Fine particulates causing chronic illnesses: WHO Study
As per the study conducted by the World Health Organisation (WHO) air pollution caused by fine particulate matter (PM) is causing long-lasting disease chronic illnesses.
About a fifth of the 3 million people died worldwide because of exposure to fine PM2.5 which may have aggravated or been directly responsible for cardiovascular diseases and lung cancer.
How WHO study was conducted?
- The findings were based on data derived from satellite measurements, ground station monitors for more than 3000 locations, both rural and urban and air transport models.
- The study did not tool actual impact of air pollution as it does not include the separate impacts on health from other air pollutants such as nitrogen oxides (NOx) or ozone (O3).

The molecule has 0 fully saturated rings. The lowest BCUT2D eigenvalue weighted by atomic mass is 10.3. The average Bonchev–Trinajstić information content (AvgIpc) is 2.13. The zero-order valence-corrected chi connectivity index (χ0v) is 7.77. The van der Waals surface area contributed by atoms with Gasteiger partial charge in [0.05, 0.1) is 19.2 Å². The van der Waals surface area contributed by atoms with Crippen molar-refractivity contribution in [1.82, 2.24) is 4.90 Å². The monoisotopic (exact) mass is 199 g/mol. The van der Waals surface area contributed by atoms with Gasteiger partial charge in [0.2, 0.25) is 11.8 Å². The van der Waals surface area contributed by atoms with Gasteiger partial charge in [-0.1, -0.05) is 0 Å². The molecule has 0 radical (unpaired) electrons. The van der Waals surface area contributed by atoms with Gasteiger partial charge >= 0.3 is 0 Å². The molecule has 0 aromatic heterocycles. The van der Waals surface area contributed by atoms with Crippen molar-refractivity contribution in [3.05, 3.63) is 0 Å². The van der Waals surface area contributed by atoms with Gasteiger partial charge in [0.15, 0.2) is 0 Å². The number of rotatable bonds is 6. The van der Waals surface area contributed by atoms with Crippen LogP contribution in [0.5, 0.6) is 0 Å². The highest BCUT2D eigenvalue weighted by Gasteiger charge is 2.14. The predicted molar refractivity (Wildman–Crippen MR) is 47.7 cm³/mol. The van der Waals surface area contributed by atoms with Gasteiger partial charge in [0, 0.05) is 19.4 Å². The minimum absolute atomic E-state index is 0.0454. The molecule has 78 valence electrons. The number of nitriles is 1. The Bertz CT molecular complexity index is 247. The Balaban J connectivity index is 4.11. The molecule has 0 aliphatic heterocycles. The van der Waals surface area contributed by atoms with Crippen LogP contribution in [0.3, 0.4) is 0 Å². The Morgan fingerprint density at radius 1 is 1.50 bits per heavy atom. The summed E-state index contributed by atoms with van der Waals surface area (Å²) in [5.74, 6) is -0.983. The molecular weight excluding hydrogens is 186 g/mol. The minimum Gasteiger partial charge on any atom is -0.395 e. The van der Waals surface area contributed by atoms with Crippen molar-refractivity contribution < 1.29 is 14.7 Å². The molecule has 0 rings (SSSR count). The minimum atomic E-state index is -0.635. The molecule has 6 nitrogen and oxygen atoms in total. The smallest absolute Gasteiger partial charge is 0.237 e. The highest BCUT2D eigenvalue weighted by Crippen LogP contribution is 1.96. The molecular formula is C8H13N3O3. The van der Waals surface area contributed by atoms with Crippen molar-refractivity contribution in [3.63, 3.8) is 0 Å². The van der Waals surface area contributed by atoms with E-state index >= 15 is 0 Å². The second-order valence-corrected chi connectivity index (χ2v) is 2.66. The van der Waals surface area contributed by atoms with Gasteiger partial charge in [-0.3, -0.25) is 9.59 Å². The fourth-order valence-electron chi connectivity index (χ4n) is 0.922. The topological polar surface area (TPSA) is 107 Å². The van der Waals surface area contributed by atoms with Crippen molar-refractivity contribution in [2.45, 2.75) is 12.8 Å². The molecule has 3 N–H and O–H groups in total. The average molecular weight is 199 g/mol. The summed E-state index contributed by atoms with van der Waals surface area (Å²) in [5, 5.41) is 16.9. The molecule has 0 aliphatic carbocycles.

Key outcomes of the WHO study?
- Air pollution caused by fine particulate matter is the world’s biggest environmental risk to health and it must be addressed on a priority basis as it continues to rise.
- It could have killed at least 600,000 Indians in 2012 just behind China which witnessed an estimated 800,000 deaths due to air pollution.
- The impact of fine PM2.5 is felt through a broad spectrum of acute and chronic illnesses that cause premature death. These include lung cancer, chronic obstructive pulmonary disease (COPD) and cardiovascular diseases.
- PM pollution is an environmental health problem that affects people worldwide, but low- and middle-income countries disproportionately experience the burden.
- While all regions of the world are affected by the PM air pollution but the populations in low-income cities are the most impacted.
- Overall, 98% of cities in low- and middle income countries with more than 100,000 inhabitants do not meet 10µg/m3 WHO air quality standard of PM2.5. However, in high-income countries, this percentage decreases to 56%.